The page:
Central A/C pipe freezes
You will all have to pardon me as I do not know anything at all about central air conditioners or the proper names of the components.
Therefore, I will post the photos. The bottom, thin pipe always freezes over (even in hot weather) and we have to turn the unit off for a few hours until all of the encased ice melts.
If anyone could shed some light as to what we can do to eliminate this issue, it would be most appreciated.
Thank you in advance.
The ice on the outside doesn't in itself affect performance of the A/C but it could indicate a problem with the A/C.
The unit outside is the condenser of the A/C. The hot gas from the compressor should be going through the large tube where it is condensed (becomes liquid). The liquid moves through the small pipe to the evaporator which is the cold unit somewhere inside. The evaporation should occur in the evaporator. The ice on the tube indicates that you are getting evaporation in the liquid-return tube. That could mean that you have too little refrigerant in the system.
The ice means that the suction of the air conditioner is operating below the freezing point, which will cause loss of capacity and high electrical consumption. It can also cause ice to form on the evaporator which will further decrease capacity and increase electrical consumption.
I would have the system checked and serviced if required.
Normally, the larger pipe is insulated the entire distance into the compressor. The smaller one normally doesn't need insulation.
Thank you very much; I'm going to have someone come and check the unit out as I do not want this to go on and have the entire unit go out.
Originally Posted by Bob NH
I will have my husband insulate the larger pipe.
Originally Posted by jadnashua
I thank the both of you for your responses as we did not have any idea as to what the problem may be.
Check your air filter first before you call somone. Blocked airflow will deminish your system.
usually a blocked air flow will freeze up the inside coil. Ice on the outside piping usually indicates a low refrigerant level.
Thanks guys; we'll check the air filter and the refrigerant levels before we call the unit in for service.
Also, if you can, take a look at the heater side of the evaporator coil. I have seen them plug up with dust, which has the same effect as a clogged air filter.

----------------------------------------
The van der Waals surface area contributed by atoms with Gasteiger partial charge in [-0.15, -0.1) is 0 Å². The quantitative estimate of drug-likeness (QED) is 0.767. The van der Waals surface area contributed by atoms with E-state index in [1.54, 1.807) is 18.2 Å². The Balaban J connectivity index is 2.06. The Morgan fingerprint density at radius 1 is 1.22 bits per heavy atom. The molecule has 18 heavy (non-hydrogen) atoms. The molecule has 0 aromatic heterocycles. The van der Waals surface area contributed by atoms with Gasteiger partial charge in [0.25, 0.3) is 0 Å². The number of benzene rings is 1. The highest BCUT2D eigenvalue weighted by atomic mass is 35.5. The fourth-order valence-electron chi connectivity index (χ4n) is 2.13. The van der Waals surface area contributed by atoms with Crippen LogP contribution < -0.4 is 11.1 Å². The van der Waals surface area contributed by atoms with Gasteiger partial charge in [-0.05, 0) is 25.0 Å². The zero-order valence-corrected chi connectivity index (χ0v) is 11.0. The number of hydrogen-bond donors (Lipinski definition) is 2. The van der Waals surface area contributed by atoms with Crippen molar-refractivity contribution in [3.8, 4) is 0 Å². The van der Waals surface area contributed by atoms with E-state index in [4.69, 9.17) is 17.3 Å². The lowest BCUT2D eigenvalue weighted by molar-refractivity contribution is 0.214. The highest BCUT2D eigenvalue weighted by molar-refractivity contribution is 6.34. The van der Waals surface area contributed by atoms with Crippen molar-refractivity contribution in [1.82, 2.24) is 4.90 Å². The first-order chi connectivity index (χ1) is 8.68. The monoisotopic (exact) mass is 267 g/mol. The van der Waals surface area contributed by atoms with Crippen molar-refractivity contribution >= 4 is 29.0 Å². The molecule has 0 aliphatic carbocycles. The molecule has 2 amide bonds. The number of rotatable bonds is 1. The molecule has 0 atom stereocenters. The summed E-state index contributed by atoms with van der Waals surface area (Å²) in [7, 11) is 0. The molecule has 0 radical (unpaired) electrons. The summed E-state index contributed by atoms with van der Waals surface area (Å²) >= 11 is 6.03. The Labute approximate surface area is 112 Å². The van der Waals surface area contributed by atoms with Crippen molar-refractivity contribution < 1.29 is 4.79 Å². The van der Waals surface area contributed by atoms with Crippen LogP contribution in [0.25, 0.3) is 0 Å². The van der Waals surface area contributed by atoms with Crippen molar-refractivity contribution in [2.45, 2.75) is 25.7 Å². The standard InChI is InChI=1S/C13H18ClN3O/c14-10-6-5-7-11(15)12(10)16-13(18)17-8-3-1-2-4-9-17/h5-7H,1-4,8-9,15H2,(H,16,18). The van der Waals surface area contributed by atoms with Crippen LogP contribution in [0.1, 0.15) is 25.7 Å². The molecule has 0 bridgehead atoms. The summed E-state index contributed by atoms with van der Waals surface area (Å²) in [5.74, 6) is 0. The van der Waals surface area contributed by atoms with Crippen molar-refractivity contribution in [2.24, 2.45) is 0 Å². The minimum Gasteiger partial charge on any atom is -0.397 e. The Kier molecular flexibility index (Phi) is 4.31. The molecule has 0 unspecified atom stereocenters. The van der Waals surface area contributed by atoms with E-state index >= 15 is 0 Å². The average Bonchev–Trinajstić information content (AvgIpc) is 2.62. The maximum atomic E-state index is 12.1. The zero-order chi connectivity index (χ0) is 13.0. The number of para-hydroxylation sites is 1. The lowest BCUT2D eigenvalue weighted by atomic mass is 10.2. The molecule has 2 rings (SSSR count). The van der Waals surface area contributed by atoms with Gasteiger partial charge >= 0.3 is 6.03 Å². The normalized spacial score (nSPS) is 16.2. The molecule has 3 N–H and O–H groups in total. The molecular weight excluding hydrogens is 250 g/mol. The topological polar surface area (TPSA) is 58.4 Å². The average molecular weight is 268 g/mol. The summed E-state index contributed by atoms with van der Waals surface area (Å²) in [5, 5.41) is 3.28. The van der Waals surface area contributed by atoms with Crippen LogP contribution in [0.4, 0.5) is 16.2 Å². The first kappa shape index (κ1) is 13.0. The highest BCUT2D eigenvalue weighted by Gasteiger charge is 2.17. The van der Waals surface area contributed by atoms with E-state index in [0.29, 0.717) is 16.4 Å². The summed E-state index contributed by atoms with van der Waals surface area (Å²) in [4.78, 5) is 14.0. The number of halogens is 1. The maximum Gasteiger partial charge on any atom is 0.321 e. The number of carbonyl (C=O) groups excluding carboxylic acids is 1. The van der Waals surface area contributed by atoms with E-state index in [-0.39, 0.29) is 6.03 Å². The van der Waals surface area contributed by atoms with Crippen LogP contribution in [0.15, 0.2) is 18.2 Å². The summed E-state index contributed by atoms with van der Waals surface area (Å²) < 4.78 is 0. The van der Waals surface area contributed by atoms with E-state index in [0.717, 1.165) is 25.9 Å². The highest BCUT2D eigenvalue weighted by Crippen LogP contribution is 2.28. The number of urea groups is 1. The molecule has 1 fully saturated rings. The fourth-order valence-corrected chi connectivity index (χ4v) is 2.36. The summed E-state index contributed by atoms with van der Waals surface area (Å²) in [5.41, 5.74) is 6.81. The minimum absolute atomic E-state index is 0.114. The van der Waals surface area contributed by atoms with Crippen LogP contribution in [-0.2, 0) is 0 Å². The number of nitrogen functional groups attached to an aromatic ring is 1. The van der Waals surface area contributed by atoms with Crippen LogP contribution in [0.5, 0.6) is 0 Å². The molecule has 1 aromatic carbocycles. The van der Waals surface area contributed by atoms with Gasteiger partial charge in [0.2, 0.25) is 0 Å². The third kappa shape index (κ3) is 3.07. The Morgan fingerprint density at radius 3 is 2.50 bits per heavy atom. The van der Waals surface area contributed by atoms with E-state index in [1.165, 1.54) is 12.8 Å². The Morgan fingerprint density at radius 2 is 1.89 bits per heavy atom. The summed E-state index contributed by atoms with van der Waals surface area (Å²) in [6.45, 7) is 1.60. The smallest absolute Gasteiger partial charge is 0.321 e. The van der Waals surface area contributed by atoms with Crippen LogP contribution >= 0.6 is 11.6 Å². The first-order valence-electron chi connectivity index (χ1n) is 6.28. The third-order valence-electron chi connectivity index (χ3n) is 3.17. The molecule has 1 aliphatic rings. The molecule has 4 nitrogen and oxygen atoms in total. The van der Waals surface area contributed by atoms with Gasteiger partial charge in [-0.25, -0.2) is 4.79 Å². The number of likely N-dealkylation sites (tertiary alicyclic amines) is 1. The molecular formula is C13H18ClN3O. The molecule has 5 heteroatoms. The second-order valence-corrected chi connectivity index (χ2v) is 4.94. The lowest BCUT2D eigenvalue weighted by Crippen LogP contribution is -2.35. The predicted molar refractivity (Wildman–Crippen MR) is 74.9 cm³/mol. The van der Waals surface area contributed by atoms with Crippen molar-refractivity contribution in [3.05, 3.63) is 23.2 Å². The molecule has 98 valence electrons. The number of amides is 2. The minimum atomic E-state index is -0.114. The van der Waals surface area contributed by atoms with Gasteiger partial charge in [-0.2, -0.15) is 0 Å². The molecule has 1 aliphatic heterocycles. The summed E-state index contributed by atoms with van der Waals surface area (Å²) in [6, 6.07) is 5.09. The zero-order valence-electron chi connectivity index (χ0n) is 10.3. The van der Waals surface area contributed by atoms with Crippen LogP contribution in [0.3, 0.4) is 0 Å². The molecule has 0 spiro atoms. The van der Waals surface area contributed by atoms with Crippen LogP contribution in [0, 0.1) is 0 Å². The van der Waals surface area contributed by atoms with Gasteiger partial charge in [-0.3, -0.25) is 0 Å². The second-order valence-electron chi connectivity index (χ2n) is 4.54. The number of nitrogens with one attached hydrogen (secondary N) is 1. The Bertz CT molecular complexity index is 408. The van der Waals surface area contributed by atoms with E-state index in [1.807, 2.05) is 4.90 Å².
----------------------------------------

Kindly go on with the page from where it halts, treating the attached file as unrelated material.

The evaporator coil is the unit inside, at the heater, where the tubes you showed in your photo connect.
The photo showed the connections to the evaporator coil outside.
I was trying to make the association of the pipes shown and the evap.
Normally the small pipe is warm or hot to the touch, and the large pipe is cold. It's somewhat counterintuitive, because the stuff in the hot pipe actually flows into the house, and the stuff in the cold pipe flows out of the house. The large (cold) pipe is insulated in interior spaces to prevent condensation; it's not that important to insulate it once the pipe leaves the house, if you don't mind the dripping. Both Wikipedia and the "How stuff works" websites have simplified explanations of what's going on:
Thanks Mikey; we will take a look at the Wikipedia links.
Originally Posted by Mikey
The HOW STUFF WORKS site has information that will help in understanding the problem. The description includes:
"The cold side, consisting of the expansion valve and the cold coil, is generally placed into a furnace or some other air handler. The air handler blows air through the coil and routes the air throughout the building using a series of ducts. The hot side, known as the condensing unit, lives outside the building. In most home installations, . . . "
When you combine that with the Wikipedia picture, you can see what should be cold and what should be hot.
The original post describes the unit as a "Central A/C unit"; not a reversible heat pump.
The compressor is outside. It takes cold gas from the evaporator (inside) and compresses it, after which it is condensed to liquid. The large pipe is supposed to carry the vapor from the evaporator (low density, therefore larger pipe) and it is cold but should not be below freezing. It has just come through the evaporator coil with air blowing over the coil, which should make it well above freezing.
The small pipe returns the liquid refrigerant to the evaporator where it goes through the expansion valve. The liquid should be at high pressure and should never be below freezing under any imaginable circumstances if the equipment is working.
Since the expansion valve is usually inside with the evaporator, it may be that the expansion valve has failed open or is open by command of the control system. Another possiblity is that there is something in the condenser that is plugging the liquid refrigerant return. It is also possible that much of the refrigerant has leaked out of the system but there is still enough left to get some cooling. If the evaporator is calling for more refrigerant from the expansion valve it could expose the liquid return pipe to low pressure on the suction side of the compressor.
Those are the only things that would produce frost on the small pipe.
Freezing temperatures and frost on the pipes can only occur when the compressor pressure is so low that the evaporation temperature of the refrigerant is below the freezing point.
The one thing that is certain is that the unit must be serviced.